The role of uPAR–gC1qR–CK1–uPAR complex in mediating the effect of HKa at the cell surface

The initial hypothesis that uPAR may mediate the apoptotic effect of HKa derived from our study showed that HKa binds to endothelial cells through D2 and D3 of uPAR [7]. The binding of HKa to endothelial cells can be completely blocked by an anti-uPAR D2 and D3 antibody or by soluble recombinant uPAR. Therefore, uPAR could be a logical target of HKa action. The uPAR–gC1qR bimolecular complex may provide a cell surface structure for the assembly of HK/prekallikrein and subsequent generation of HKa and BK [11,12]. This complex may also mediate the effect of HKa in inhibiting cell proliferation and induction of apoptosis. However, this concept was challenged by one study [30] because none of three antibodies against gC1qR, CK1 or uPAR, which have been previously shown to inhibit HK or HKa binding to endothelial cells [7,8,10], affected the ability of HKa to induce apoptosis of endothelial cells when fibronectin was used to coat the plates. However, in a recent investigation [49], we were able to show that HKa or D5 completely inhibited uPAR-mediated cell adhesion to vitronectin but not to fibronectin in U937- and uPAR-transfected BAF-3 cells and thereby promoted cell detachment. The antiadhesive effects of HKa and D5 in these cell systems are also critically dependent on the ECM proteins on which the cells were plated [49]. Taken together, these studies suggested that uPAR could be the target of HKa but may require the presence of vitronectin. Unique functions of uPAR specifically associated with vitronectin have been well documented in other types of cells. For example, uPAR expression induces multiple rapidly advancing protrusions that resemble the leading edge of migrating cells. The cytoskeletal changes are independent of uPA but require uPAR binding to vitronectin [50]. In fibrosarcoma (HT-1080) cells, uPA activity is significantly higher in the cells grown on vitronectin than in those grown on fibronectin. Under these conditions, uPAR were detected as clusters in the focal adhesion contacts in the cells grown on vitronectin, but were evenly distributed in the cells grown on fibronectin [51], indicating that the expression as well as the distribution of uPAR, thus its function, is affected by the nature of ECM proteins. Similar patterns of uPAR distribution as found in fibrosarcoma were observed in endothelial cells (unpublished data). These results may explain why HKa inhibited cell adhesion to vitronectin but not to fibronectin. Vitronectin–uPAR interactions, which are concentrated in the focal contact areas (the most critical part for cell adhesion), play an important role in cell adhesion to vitronectin. On the other hand, uPAR may play a less important role in cell adhesion to fibronectin because of their uniform distribution throughout cells grown on fibronectin, especially in the absence of its ligand, vitronectin. In addition, fibronectin is the ligand for at least 12 integrins, while vitronectin and gelatin (denatured collagens) are the ligands for only four (αvβ, αvβ3, αvβ5, αIIbβ3) and three integrins (αvβ3, α5β1, αIIbβ3), respectively [52]. The larger number of integrins binding to fibronectin probably contributes to the resistance of some cells to the antiadhesive effect of HKa.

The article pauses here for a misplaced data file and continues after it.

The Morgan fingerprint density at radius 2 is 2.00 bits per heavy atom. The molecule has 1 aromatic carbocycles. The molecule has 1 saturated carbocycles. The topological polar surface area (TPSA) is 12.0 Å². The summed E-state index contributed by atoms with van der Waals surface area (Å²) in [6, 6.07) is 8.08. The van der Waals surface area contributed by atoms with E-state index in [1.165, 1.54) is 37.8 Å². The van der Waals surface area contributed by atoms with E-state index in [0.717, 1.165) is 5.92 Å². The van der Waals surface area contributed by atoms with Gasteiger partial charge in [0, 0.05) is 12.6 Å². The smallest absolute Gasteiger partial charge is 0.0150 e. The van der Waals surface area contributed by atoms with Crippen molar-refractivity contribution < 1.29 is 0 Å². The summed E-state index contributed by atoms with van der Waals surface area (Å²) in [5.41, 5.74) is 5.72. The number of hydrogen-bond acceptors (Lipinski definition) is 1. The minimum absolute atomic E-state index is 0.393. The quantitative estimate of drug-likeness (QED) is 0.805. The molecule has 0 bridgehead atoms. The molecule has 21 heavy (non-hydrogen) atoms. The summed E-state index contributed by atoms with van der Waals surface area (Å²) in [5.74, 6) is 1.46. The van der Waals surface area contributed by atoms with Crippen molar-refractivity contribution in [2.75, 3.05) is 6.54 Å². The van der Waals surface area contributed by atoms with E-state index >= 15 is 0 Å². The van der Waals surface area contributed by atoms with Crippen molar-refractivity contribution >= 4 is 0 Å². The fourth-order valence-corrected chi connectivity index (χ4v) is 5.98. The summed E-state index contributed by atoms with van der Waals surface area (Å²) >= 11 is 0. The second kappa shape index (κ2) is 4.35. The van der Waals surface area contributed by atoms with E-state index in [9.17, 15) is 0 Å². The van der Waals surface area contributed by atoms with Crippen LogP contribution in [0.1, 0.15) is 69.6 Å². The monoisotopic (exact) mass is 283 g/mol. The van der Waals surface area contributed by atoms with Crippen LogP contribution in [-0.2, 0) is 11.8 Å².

Our most recent study [53] provided more convincing evidence to support the role of uPAR in mediating the effect of HKa. We showed that the apoptotic effect of HKa was blocked by three different anti-uPAR antibodies in cells grown on vitronectin. Further results revealed that uPAR formed a signaling complex containing integrins αvβ3 or α5β1, caveolin, and Src kinase Yes in endothelial cells. HKa physically disrupted the formation of this complex in a manner that paralleled its apoptotic effect. Together with a previous report [32], we can now establish a signaling cascade in endothelial cells, vitronectin–uPAR–αvβ3–caveolin–Src–FAK–paxillin, which mediates adhesion, proliferation, and survival of many types of cells. We proposed an action model of HKa (Fig. 2). HKa disrupts this signaling cascade by at least two mechanisms. First, HKa directly binds to the D2 and D3 domains of uPAR through its D5 region, thus preventing the binding of vitronectin to uPAR and its subsequent interaction with integrins as well as other signaling molecules. Second, through its direct binding to the amino terminal region of vitronectin [49], proximal to the RGD region (integrin binding site), HKa can potentially disrupt the binding of vitronectin to integrins that utilize vitronectin as ligand, such as αvβ3. As a result of either of these mechanisms, cells will not be able to adhere to vitronectin properly and will eventually undergo apoptosis. It should be pointed out that this model is a simplified version of the complex interactions among signaling molecules. Many other molecules, such as α5β1[53], gC1qR, and CK1, are probably involved but not included in the model for simplicity. We also emphasize that this model does not exclude the possibility that other targets and mechanisms of HKa action may exist in endothelial cells in addition to uPAR and vitronectin. For example, HKa can directly bind to Mac1 integrin found in leukocytes, thus blocking adhesion of HEK293 cells transfected with Mac1 to fibrinogen and intercellular adhesion molecule-1 [54]. Therefore, HKa may potentially disrupt integrin-mediated adhesion in a similar manner through its direct association with certain integrins in endothelial cells. It was recently reported that the apoptotic activity of HKa may be mediated through its interaction with tropomyosin [55]. In addition, HK has been shown to bind heparin sulfate proteoglycans at the endothelial cell surface [56], which may also be involved in mediating the effect of HK/HKa. However, other studies demonstrate that complete removal of sulfated mucopolysaccharides by heparinases did not alter HK binding [57]. Apparently, the interaction between HKa and cell surface proteins is highly complex and requires further investigation.